Inquirer.net/Asia News Network
Ricky Martin performs onstage during the 20th annual Latin GRAMMY Awards at MGM Grand Garden Arena on November 14, 2019 in Las Vegas, Nevada. (AFP/Kevin Winter)
The first two weeks of quarantine was “overwhelming” for Ricky Martin, who has had to grapple with the pervading sense of “uncertainty, fear, anxiety and grief”.
However, he had no choice but to put up a brave front for the sake of his four children. “It was sad. And then I was obviously poker face because my kids, they need to see me strong. They need to see me happy. It has been intense,” he admitted in a recent interview with The Ellen DeGeneres Show.
“But I’m doing better now. I’m in a really good place. Everyone is healthy,” assured Ricky, who’s isolating at home with his four kids: twin boys Matteo and Valentino, 11; daughter Lucia, 1, and son Renn, 7 months. Also with the Puerto Rican singer are his husband, artist Jwan Josef, and mother, Nereida.
Thankfully, the pop star has already settled into a balanced quarantine routine that allows for work and creativity, bonding moments with his loved ones, and some much-needed dose of “me time.”
“It has been extremely important for me to be up at least an hour before everyone does (around 6:15 a.m.). That time of silence in the house is amazing for sitting on the couch with my coffee, for meditation, for going over my emails,” Ricky shared with USA Today’s “Quarantine Diaries” series. Breakfast together is an absolute must. “For me, it’s religious to have breakfast with my kids every day. It ranges from oatmeal to scrambled eggs. Lots of cheese, please. That’s all I ask,” he said.
As for staying in shape, he admitted that he hasn’t picked up a dumbbell in the past 90 or so days because he just couldn’t find it in him to work out.
“I haven’t been to the gym! Your self-esteem gets so affected when you go on social media and see everybody working out, but the last thing I want to do is pick up a dumbbell,” he said. “We have a little room where my husband works out. And I pass by, say, hi, and keep walking. It’s just not where I’m at at this point.” “But I’m healthy. I’m eating good and I’m active,” said Ricky, who also stressed the importance of maintaining one’s mental well-being.
That’s why he said he has been gradually inviting some of his “very close friends” over—while observing safety protocols of course. “Even with distance, it’s good to be able to sit down and have good laughter with people you trust.”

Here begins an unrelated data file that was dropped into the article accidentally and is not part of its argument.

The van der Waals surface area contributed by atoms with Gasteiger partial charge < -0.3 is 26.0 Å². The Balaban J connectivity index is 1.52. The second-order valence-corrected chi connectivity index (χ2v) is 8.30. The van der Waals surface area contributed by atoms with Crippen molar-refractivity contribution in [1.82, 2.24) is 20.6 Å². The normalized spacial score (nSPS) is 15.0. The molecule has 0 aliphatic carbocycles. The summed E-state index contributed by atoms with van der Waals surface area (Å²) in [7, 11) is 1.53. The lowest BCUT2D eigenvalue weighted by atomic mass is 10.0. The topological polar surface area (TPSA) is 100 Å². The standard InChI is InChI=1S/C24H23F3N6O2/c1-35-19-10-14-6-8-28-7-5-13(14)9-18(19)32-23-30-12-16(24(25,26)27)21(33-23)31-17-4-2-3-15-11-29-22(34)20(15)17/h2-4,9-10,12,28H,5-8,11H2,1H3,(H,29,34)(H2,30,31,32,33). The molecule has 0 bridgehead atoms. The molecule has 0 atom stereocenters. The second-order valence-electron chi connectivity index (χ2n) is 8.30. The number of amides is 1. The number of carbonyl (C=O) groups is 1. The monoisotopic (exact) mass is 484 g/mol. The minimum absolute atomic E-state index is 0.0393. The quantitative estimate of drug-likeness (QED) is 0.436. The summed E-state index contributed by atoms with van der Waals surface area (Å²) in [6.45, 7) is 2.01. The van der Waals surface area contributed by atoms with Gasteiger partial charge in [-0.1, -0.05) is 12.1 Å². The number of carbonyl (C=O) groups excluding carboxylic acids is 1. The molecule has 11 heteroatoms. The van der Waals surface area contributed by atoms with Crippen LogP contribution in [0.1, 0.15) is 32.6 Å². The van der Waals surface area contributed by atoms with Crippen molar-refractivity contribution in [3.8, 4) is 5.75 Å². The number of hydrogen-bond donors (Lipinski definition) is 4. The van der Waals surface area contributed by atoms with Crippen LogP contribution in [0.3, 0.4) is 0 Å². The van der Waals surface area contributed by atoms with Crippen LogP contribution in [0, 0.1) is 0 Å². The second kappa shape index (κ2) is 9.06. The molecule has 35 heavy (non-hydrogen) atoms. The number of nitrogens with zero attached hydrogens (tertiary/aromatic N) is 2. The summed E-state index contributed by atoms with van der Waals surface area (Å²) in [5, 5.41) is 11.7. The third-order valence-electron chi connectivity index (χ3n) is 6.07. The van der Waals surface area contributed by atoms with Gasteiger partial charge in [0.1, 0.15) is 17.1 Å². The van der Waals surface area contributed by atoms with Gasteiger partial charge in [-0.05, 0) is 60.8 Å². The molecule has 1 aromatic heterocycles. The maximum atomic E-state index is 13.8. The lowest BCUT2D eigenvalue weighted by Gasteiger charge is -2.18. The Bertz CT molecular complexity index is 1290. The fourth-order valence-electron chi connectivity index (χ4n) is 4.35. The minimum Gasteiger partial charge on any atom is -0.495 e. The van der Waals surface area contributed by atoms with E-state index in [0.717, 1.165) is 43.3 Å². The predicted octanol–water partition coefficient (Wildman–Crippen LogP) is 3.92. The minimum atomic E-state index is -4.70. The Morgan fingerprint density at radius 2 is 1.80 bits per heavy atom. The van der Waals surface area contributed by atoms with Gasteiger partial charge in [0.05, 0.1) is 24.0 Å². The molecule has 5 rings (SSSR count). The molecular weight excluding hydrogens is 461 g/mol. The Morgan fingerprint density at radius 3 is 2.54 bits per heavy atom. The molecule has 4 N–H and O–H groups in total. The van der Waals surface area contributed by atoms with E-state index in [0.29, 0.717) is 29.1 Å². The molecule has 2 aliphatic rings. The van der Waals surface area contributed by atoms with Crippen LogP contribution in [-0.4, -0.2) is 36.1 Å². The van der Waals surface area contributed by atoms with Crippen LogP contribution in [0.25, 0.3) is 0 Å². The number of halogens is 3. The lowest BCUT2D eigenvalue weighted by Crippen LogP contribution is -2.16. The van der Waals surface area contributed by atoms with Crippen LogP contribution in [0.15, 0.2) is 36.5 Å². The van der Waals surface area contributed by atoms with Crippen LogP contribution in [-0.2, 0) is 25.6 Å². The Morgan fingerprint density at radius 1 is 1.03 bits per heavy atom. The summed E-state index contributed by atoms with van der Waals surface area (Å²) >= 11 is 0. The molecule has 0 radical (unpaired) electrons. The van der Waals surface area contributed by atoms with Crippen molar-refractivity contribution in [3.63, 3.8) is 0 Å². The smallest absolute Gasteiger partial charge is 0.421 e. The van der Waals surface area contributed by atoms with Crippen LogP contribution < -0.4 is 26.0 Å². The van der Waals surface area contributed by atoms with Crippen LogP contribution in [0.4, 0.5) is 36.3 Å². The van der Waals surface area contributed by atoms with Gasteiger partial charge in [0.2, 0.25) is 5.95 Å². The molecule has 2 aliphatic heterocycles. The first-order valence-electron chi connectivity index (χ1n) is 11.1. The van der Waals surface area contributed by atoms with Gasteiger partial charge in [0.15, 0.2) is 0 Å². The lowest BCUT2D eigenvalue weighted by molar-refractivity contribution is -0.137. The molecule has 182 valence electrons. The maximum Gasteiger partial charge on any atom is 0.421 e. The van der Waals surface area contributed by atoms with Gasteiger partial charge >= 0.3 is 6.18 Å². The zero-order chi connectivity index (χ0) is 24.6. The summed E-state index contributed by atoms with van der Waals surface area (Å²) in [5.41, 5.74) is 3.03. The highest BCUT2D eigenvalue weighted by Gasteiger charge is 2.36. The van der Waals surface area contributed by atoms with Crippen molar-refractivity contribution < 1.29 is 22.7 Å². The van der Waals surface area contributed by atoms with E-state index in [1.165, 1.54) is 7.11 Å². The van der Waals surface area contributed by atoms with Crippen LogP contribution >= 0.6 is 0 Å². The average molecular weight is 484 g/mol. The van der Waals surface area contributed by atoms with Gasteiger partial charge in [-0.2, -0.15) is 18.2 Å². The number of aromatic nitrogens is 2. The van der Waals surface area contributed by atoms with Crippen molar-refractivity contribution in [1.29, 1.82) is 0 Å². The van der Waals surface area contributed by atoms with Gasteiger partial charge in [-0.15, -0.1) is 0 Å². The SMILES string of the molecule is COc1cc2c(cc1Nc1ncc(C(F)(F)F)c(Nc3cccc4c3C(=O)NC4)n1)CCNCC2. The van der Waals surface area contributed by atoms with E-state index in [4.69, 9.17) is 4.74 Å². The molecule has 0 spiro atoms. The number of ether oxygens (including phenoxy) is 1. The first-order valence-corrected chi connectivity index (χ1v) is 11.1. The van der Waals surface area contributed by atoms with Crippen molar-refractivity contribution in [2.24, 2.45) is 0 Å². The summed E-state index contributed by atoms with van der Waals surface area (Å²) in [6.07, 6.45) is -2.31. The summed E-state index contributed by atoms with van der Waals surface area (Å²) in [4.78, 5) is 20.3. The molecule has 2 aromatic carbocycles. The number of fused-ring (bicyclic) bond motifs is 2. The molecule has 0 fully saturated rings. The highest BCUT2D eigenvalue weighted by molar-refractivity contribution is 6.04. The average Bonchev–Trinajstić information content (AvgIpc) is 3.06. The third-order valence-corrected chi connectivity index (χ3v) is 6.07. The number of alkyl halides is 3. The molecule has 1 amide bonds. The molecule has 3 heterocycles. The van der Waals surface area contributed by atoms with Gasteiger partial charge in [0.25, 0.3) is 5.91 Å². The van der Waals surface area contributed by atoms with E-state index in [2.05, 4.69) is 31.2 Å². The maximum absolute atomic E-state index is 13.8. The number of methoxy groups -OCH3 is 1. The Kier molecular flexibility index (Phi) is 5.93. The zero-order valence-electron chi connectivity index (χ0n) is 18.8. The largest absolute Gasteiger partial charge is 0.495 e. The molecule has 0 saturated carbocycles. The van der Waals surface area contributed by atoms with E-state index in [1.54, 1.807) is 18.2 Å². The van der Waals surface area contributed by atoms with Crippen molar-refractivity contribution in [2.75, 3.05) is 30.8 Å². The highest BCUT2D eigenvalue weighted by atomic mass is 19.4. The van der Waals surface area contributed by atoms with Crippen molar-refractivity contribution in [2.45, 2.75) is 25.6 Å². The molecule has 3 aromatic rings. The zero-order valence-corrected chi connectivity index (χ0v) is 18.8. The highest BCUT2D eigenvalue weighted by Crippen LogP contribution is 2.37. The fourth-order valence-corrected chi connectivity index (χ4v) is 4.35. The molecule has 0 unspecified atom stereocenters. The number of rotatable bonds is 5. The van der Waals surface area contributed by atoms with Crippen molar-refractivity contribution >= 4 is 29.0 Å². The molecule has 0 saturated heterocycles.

And while working out isn’t working out for him, Ricky’s household chore game, on the other hand, has been on point. “Cleaning windows, cleaning toilets and obsessively sweeping my office… I was talking to my mom the other day while I was sweeping the floor, and she told me, ‘Sit down and talk to me! You can’t sit still!” he recalled. Ricky, a former member of the boy group Menudo who helped popularize Latin pop in the mainstream with his 1999 hit “Livin’ La Vida Loca”, has recently dropped his new, ballad-heavy EP, Pausa. The cover art was shot by his husband, making do with the limited resources they have at home—they had to be “ready to work with what we have.”
“I had to take pictures for the album and I wasn’t going to break quarantine. He’s an artist. And though he doesn’t specialize in photography, he studied (painting) in college. I told him I wanted to be naked with my torso in front of a wall,” said the 48-year old singer, adding that the quarantine has helped him realize “what’s important and what’s not.”
His twins have been homeschooled since they were toddlers. But beyond the formal lessons, Ricky feels that it’s his duty as a parent to be “transparent” and educate his kids about what’s happening around them—like the ongoing protests against racial injustice. “Give them love, and answer with honesty—that’s what we have been doing since Day 1. It’s time to talk about injustice and how, because of the color of your skin, you’re treated differently. We talk about similarities and differences and try to create a full spectrum of ideas,” he said
Ricky also guides his kids on how to be in tune and process their feelings. “I ask them every day, ‘How do you feel?’ If they say ‘good,’ I say, ‘That’s not a feeling—let’s try again,’” he said. “So they start recognizing the real meaning behind each emotion, and it’s fantastic.”
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